Congenital microtia occurs in approximately one in 10,000–20,000 live births as a result of the aberrant development of the first and second branchial arches. However, the exact pathogenesis of microtia remains unknown; it is considered a multifactorial disease where both environmental and genetic factors play a role. Microtia and aural atresia are known to be associated with conductive or mixed hearing loss caused by the developmental failure of the auricle, the external auditory canal (EAC), and middle ear structures. Cholesteatoma and mandibular dysplasia are also known to occur in microtia and atresia, as well as rare conditions, such as facial nerve paralysis, chorda tympani dysfunction, and inner ear deformity. The first branchial arch is the origin of the malleus head and the incus body as well as of the mandible, and the second arch derivatives include the stapes bone, the long process of the incus, and the manubrium of the malleus. It has been reported that the grade of microtia and the severity of middle ear abnormalities are correlated, and it is thought that better development indicates more developed middle ear structures. The existence of additional structural anomalies is suggestive of a broader developmental problem in most patients with microtia. This chapter will focus on hearing loss and structural anomalies in congenital microtia.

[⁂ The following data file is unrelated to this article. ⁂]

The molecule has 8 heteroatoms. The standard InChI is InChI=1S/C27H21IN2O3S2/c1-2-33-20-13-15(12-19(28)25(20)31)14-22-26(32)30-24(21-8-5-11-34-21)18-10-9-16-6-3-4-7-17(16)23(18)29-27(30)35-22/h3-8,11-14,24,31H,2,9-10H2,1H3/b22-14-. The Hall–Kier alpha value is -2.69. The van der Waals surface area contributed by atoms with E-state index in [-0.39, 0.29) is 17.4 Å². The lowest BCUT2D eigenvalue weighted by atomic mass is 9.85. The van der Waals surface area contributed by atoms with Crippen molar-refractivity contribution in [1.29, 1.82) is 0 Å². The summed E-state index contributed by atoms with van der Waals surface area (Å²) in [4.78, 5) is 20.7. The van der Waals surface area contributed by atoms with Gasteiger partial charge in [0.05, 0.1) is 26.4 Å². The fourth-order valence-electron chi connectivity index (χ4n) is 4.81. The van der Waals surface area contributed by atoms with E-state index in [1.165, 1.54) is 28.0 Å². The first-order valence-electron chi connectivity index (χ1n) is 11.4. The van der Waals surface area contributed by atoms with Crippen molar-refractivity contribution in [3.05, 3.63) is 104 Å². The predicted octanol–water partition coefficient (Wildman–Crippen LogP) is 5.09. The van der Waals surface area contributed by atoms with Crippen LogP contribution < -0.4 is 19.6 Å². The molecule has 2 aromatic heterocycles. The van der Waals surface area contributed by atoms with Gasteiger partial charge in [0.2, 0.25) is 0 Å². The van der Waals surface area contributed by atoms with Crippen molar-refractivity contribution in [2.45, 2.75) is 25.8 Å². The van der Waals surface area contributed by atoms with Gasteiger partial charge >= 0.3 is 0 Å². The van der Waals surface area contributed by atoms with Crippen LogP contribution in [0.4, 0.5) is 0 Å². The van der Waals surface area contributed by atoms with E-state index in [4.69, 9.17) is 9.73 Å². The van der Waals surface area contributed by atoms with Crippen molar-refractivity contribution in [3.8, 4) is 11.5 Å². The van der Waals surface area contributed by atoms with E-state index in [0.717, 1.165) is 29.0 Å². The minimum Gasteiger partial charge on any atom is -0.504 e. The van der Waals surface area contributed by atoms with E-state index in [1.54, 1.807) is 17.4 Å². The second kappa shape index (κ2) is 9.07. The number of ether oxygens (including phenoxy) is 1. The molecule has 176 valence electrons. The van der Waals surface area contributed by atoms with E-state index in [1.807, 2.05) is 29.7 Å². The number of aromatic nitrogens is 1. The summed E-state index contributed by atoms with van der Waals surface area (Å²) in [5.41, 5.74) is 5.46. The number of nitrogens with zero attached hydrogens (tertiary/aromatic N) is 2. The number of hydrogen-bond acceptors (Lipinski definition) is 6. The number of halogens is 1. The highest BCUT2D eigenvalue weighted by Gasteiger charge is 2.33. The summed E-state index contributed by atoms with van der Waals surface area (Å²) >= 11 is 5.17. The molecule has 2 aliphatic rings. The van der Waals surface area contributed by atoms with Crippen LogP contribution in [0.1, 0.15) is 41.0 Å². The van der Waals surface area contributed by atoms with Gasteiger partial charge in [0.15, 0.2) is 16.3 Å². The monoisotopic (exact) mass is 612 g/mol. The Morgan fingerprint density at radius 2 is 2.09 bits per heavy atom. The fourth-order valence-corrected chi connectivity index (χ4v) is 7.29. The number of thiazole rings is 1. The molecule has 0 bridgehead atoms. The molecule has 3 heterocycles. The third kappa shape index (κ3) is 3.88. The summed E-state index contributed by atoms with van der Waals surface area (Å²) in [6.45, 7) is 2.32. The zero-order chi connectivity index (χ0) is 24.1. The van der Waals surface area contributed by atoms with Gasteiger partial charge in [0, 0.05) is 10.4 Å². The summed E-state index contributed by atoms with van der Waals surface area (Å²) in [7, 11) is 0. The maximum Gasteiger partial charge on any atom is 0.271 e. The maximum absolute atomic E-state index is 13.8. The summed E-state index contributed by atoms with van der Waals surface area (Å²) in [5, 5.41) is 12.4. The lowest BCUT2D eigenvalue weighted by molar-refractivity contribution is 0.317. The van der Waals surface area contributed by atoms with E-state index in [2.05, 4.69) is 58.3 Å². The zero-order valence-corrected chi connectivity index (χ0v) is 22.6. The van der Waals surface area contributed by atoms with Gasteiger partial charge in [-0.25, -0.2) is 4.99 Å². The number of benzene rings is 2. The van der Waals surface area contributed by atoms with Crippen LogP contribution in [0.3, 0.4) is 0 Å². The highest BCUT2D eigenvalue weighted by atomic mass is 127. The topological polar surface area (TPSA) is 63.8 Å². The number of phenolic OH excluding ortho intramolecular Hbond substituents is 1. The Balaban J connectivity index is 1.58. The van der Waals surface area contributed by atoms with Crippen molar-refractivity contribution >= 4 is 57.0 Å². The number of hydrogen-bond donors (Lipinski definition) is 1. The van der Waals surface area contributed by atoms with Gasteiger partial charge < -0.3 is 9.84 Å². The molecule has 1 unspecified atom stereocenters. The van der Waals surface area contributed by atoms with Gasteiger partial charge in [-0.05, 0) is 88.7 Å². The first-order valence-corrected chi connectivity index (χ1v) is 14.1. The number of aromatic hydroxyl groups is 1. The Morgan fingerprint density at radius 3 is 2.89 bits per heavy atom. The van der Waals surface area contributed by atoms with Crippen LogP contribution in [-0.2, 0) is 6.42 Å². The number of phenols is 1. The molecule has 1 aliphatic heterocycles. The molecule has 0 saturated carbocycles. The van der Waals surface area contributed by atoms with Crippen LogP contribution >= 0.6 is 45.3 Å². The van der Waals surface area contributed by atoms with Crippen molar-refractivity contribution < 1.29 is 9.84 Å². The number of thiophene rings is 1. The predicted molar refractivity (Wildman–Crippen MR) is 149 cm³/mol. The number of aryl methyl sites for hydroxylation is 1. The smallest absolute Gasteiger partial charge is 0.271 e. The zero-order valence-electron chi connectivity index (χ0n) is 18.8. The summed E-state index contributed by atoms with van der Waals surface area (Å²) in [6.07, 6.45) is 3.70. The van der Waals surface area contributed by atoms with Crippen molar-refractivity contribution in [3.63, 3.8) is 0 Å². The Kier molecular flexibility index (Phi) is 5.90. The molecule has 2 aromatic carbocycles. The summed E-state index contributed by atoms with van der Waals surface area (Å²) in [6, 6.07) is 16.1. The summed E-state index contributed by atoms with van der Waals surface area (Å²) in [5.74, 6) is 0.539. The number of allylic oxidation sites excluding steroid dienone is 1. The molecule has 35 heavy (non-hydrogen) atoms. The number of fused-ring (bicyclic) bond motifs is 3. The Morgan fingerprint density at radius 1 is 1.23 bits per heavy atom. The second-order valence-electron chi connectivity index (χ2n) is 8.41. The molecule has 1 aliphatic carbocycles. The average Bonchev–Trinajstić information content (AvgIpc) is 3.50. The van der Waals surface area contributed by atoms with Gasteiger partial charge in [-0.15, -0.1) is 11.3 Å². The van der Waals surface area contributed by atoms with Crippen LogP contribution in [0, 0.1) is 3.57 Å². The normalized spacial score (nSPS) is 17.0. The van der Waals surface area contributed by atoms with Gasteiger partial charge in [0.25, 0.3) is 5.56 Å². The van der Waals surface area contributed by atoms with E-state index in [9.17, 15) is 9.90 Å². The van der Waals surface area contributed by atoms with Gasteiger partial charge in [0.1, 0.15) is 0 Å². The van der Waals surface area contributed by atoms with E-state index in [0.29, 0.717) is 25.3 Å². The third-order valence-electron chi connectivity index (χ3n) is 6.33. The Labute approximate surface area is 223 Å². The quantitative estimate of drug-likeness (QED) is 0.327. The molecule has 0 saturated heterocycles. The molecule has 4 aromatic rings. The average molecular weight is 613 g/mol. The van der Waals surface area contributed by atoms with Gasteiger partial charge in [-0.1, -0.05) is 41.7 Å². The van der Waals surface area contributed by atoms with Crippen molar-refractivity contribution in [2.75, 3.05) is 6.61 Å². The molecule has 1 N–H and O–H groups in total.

Part of the book: An Excursus into Hearing Loss